Get Out of Your Office

By John Spence

John Spence

An article from the Harvard Business Review I recently read focuses on a subject near and dear to my heart—the need for leaders to treat their frontline people as their most important customers. You have probably heard me say these two things a thousand times, but here is 1,001.

The success of your business is directly determined by the quality of the people you can get, grow and keep on your team.

The member’s experience will never exceed the employee’s experience.

When I give speeches in Florida, I will often ask, “How many of you know the CEO of Publix Supermarkets?” (That’s the major grocery store chain in Florida). No hands go up. “How many of you know the regional manager in your area?” No hands. “How many of you know the store manager of the location you go to?” Maybe one or two people out of 100. “How many of you know the cashiers and the folks who bag your groceries?” Nearly every hand in the room goes up.

The executive team at Publix might be incredible. The regional manager could be a superstar. The store manager could be among the best in the country. But it does not matter to most shoppers. What matters is the people they encounter whenever they are in the store. The frontline employees. And it is the same for your credit union.

The article from the Harvard Business Review was written by Bill George who is widely regarded as one of the most admired CEOs in America. Here is what he had to say:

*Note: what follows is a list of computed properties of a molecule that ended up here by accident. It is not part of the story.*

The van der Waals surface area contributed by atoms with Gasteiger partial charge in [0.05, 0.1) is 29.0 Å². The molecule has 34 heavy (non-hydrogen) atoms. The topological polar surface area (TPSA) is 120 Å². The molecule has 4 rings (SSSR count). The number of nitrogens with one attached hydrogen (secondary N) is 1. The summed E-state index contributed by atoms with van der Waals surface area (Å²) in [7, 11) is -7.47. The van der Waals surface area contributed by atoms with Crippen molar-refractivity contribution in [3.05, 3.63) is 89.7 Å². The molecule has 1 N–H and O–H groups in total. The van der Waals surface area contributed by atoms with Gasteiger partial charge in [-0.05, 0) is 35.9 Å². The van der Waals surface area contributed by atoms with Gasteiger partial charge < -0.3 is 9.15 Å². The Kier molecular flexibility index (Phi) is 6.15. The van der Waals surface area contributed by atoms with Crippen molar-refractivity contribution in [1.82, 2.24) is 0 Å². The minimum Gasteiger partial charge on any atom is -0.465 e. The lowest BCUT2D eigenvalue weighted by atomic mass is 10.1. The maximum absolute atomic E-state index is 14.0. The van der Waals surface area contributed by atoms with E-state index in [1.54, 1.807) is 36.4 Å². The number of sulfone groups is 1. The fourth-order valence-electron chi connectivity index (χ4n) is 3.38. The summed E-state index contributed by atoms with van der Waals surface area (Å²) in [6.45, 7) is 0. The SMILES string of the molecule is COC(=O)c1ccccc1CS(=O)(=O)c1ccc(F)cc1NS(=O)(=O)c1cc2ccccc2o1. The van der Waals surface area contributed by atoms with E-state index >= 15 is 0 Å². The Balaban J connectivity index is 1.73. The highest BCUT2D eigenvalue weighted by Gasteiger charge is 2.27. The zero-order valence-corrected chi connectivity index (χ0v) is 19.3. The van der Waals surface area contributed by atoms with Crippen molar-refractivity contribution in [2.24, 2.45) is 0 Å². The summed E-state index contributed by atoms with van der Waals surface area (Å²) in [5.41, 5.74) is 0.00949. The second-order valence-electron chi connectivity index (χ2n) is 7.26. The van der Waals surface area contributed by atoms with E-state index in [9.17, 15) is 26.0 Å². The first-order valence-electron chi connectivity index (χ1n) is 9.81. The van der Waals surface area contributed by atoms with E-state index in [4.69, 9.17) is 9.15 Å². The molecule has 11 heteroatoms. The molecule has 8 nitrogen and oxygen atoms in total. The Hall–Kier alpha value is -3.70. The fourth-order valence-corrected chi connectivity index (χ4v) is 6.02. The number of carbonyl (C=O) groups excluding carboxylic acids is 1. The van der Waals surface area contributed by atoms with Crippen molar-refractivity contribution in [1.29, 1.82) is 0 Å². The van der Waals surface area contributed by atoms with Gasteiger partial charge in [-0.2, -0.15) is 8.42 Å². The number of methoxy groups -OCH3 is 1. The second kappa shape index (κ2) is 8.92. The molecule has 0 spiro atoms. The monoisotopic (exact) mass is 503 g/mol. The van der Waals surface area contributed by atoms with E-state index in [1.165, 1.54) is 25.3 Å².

“When I was the CEO of Medtronic, I established a 30/30/30/10 target for my time—30% with customers, 30% with frontline employees, 30% with executives and 10% with external constituencies. That made me an outlier.”

According to an in-depth time study by Harvard Business School professors Michael Porter and Nitin Nohria, CEOs spend, on average, just 6% of their time with frontline teams, only 3% with customers and a whopping 72% in meetings. “CEOs face a real risk of operating in a bubble and never seeing the actual world their workers face,” the researchers note.

According to George, “Spending time with the rank and file, and with savvy external frontline constituencies, is…an indispensable way to gain reliable information on what is going on in the company and the industry.”

The article may focus on CEOs and their interaction with frontline employees, but I believe every senior leader needs to be out in the field talking to the people doing the work and meeting directly with members. Those are the people who make or break your credit union. You need them energized, dedicated and focused on excellence. That doesn’t happen by sending an email. It happens when you look them in the eye and show them how important they are to you. All this to say: get out of your office and see your people. If they work from home, set up a video call simply to check-in—no business discussion, no agenda, just an opportunity to tell them that they are genuinely appreciated.

If you follow this advice, I guarantee you will see a strong positive impact on your credit union. 

John Spence is widely recognized as one of the top business and leadership experts in the world. He has been working in the credit union industry for more than 20 years and serves as one of the lead instructors for NAFCU’s Management and Leadership Institute. To find out more about John, go to